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Scott River TMDL action plan in process

 October 25, 2005

YREKA - A grim-faced board of county supervisors received its “assignment” from the North Coast Regional Water Quality Control Board (Regional Water Board) on Nov. 18, an action plan requiring Siskiyou County to develop a MOU to address county roads, develop a comprehensive grading ordinance, and study the connection between ground and surface water in the Scott Valley.

Three staff members with the Regional Water Board addressed the supervisors, providing the county with its list of expectations in the process of developing a Total Maximum Daily Load (TMDL) for sediment and temperature action plan for the Scott River. The plan, in its final stages of development, is scheduled for adoption Dec. 7 in Yreka.

Regional Water Board Executive Officer Catherine Kuhlman said the group is in the process of developing TMDLs and associated action plans for all the watersheds in the Klamath Basin.

“The work is being conducted under the terms of a consent decree entered into by the U.S. Environmental Protection Agency in 1997,” she said.

A TMDL and action plan for the Salmon River was adopted by the Regional Water Board in May 2005. The public draft of the Scott River watershed sediment and temperature TMDLs is now available for review with comments due on or before Nov. 3. The adoption hearing is scheduled for Dec. 7.

Kuhlman said TMDLs for the Shasta, Lost, and Klamath rivers are under development.

“I have been involved with the Klamath Basin for several years,” Kuhlman said. “The fishery is in trouble but people are undecided as to why.”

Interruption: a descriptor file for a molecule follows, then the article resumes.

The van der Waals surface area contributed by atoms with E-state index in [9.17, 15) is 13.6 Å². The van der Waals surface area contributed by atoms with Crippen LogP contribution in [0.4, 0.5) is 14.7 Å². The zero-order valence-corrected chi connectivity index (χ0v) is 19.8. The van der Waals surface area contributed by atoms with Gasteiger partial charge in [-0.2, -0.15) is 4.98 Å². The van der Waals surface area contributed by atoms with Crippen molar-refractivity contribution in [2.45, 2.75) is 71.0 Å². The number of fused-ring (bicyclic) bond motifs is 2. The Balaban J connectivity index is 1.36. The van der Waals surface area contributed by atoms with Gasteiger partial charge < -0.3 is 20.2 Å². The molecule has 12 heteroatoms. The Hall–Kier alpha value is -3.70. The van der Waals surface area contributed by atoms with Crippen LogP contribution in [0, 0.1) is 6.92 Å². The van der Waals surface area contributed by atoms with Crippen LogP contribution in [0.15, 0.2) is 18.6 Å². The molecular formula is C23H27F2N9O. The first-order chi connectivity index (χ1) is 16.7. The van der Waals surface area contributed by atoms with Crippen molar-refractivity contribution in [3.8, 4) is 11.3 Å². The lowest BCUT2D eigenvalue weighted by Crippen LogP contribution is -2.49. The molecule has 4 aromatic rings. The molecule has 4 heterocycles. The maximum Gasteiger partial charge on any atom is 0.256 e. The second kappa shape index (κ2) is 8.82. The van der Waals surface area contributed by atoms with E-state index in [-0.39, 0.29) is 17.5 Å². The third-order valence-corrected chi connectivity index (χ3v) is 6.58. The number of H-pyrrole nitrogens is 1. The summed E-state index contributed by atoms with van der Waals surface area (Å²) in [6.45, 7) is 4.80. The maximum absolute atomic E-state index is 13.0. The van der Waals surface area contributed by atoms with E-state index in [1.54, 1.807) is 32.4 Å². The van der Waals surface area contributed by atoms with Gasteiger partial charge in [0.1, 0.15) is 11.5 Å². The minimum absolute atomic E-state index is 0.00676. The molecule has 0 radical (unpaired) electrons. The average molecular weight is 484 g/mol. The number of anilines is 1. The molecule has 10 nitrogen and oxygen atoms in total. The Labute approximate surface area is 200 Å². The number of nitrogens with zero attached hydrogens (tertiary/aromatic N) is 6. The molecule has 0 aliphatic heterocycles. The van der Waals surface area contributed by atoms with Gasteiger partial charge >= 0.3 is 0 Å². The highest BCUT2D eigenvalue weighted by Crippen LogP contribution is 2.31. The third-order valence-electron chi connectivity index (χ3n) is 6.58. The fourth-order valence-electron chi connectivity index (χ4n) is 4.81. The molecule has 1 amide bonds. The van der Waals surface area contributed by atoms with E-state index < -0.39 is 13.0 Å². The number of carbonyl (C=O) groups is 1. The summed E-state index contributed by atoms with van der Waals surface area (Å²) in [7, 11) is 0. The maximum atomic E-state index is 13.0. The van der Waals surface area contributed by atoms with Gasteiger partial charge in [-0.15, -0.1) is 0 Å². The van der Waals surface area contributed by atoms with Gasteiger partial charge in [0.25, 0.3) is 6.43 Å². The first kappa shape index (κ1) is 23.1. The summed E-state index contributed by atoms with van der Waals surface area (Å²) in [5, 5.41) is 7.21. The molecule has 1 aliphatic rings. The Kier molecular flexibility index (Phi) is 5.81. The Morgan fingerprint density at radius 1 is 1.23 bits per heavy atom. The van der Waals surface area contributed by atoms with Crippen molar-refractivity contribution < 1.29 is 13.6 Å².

She said the TMDL program started with Clean Water Act in 1972. However, the work was not done and the state was sued, forcing it to do the TMDLs with a court enforced schedule.

The TMDL requires technical analysis and an implementation plan. “You don't put in place rules without having public dialogue,” she said.

The Regional Water Board is an “enforcement” agency, one that many feel has been “pushing its weight around” in the county. Others see the “public input” requirement of the rule setting as a formality, imposing rules that are inappropriate for the county.

The grim faces of the supervisors reflect these frustrations with the three county expectations, “pushing” at some sensitive spots.

The expectation to develop a Memorandum of Understanding between the county and the Regional Water Board to address county roads is a sore spot because Siskiyou County has been doing so on its own, setting a regional standard for its environmentally friendly road work.

The expectation for the county to develop a comprehensive grading ordinance forces the supervisors to impose regulation in the area of private property rights, a sacred taboo in Siskiyou County.

“A comprehensive grading ordinance scares the heck out of me,” Supervisor Bill Overman said. “Our RCDs have put in millions improving habitat and vegetation.”

The request to study the connection between ground and surface water is also a fearful one for the supervisors as they seek to protect local water rights from a perceived attempt of outside interests seeking control of the county's water resources.

“We are in agreement that there is too much sediment and temperatures are too hot to support salmon in the Scott River,” Kuhlman said. “We know a lot about this watershed but still have a heck of a lot more to learn.”

She said the Regional Water Board hopes to refine the analysis and implementation as information is gathered.

“We need to reduce sediment from the roads, timber harvesting and grazing and improve shade areas through tree planting,” Kuhlman said. “I know that ‘grading ordinance' is a four letter word up here. We also need a ground water study.”

Kuhlman said as a regulatory agency, the Regional Water Board has enforced sediment violations in waterways on private land but has yet to enforce temperature violations. She said with the Scott River plan almost complete, the next plan is for the Shasta River. The plans is presently being peer reviewed with a Dec. 9 release and January workshops on schedule for a summer deadline.




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